Last month, Georgetown Police Chief Wayne Nero was invited to participate in a White House Briefing Series to discuss 21st Century policing.
As an adjunct instructor for the Department of Justice’s VALOR Program, Chief Nero has been working toward and speaking about 21st-century professionalism for some time. VALOR Training provides critical nationwide, no-cost officer safety training to all levels of law enforcement. Despite his clear competence, the Chief admits it was an honor to be invited.
“The White House briefings have allowed law enforcement executives to discuss the President’s Task Force on 21st Century Policing report,” Nero says, “on issues related to police-community relations. What I found interesting is that what the Task Force recommended are things that we’ve been doing and will continue to do.”
The Chief explained that the GPD has been consistently building trust and community engagement since he arrived here in 2010. “The report is a good starting point for agencies who do not have the strategic planning that we have, especially in strengthening relationships. While I feel we are actively engaged in this area, I also feel we have work to do.”
He adds, “Community Policing is not a special program. Officers are people chosen from the community to serve, stand guard and protect. Sometimes, officers have fewer opportunities to interact with the public due to technology, and relationships may suffer. Ideally, people know each others’ names. Our premise is getting back to stronger relationships in the community. Community Policing is nothing more special than building strong relationships and collaborative problem solving. That’s what we’re commissioned to do.”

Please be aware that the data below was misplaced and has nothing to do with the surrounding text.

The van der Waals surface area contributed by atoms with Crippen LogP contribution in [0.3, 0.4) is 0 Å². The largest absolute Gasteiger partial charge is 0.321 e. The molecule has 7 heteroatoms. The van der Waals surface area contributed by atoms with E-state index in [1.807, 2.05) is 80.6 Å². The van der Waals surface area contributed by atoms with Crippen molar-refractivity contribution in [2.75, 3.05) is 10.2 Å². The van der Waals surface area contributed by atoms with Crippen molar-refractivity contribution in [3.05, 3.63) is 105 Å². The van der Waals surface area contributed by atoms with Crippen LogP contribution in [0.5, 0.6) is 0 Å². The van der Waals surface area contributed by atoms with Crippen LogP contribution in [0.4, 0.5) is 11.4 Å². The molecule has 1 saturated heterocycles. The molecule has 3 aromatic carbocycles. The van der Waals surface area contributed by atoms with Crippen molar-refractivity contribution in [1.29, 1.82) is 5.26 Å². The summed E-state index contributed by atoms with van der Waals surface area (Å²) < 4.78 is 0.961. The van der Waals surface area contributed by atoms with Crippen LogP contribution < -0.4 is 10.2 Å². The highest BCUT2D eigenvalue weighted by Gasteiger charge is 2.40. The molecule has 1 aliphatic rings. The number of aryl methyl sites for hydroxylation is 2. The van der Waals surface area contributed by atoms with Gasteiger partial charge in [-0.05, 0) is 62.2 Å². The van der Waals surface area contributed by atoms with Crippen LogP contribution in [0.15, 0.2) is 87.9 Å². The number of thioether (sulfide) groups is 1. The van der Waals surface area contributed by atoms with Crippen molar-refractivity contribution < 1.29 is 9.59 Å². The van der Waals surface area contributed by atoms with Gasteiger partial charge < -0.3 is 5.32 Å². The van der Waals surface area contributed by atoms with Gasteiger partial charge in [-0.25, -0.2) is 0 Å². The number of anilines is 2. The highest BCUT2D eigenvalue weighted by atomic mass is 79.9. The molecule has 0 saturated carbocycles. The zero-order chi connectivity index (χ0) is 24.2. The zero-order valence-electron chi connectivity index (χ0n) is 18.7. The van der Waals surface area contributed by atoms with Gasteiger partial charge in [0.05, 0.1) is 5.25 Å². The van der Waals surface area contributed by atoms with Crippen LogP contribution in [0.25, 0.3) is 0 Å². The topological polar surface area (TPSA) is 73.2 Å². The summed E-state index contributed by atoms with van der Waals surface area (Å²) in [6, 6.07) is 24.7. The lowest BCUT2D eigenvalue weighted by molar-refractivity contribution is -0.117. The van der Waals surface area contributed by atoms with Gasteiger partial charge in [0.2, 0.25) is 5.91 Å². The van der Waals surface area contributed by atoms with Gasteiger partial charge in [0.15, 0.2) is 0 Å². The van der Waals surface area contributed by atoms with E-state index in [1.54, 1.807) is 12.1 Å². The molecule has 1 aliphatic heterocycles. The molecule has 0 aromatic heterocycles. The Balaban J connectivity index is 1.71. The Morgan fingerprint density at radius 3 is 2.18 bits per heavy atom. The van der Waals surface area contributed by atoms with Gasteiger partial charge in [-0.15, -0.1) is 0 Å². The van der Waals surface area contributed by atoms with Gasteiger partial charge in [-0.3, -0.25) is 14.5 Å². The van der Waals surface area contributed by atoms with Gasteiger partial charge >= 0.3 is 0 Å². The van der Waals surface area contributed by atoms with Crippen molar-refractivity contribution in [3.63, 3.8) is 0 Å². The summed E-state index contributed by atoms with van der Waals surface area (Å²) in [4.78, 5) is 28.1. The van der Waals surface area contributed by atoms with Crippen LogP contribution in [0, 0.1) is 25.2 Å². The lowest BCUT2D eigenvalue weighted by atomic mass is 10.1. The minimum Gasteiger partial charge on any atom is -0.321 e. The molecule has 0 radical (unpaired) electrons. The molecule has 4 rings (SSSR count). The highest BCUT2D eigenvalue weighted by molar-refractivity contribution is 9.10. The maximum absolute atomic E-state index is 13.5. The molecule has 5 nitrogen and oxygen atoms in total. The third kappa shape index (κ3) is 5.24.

In the past year, GPD has launched its Deployment Team, activated a demilitarized MRAP vehicle and, for the eighth year in a row, reduced the per capita rate of incidents. Chief Nero reports that all of these things have not always had universal support but the success is in the numbers. The Advocate will provide a close-up look at the Deployment Team in a future issue.
As far as being at the White House, Nero says, “It was an honor to be there and the experience provided value to Georgetown in knowing that we are headed in the right direction with regards to the Task Force recommendations. We received some valuable ideas and have lots of good work yet to do. I’m proud of the work our staff has accomplished this far in raising the bar for Georgetown, and we will continue to refuse mediocrity.”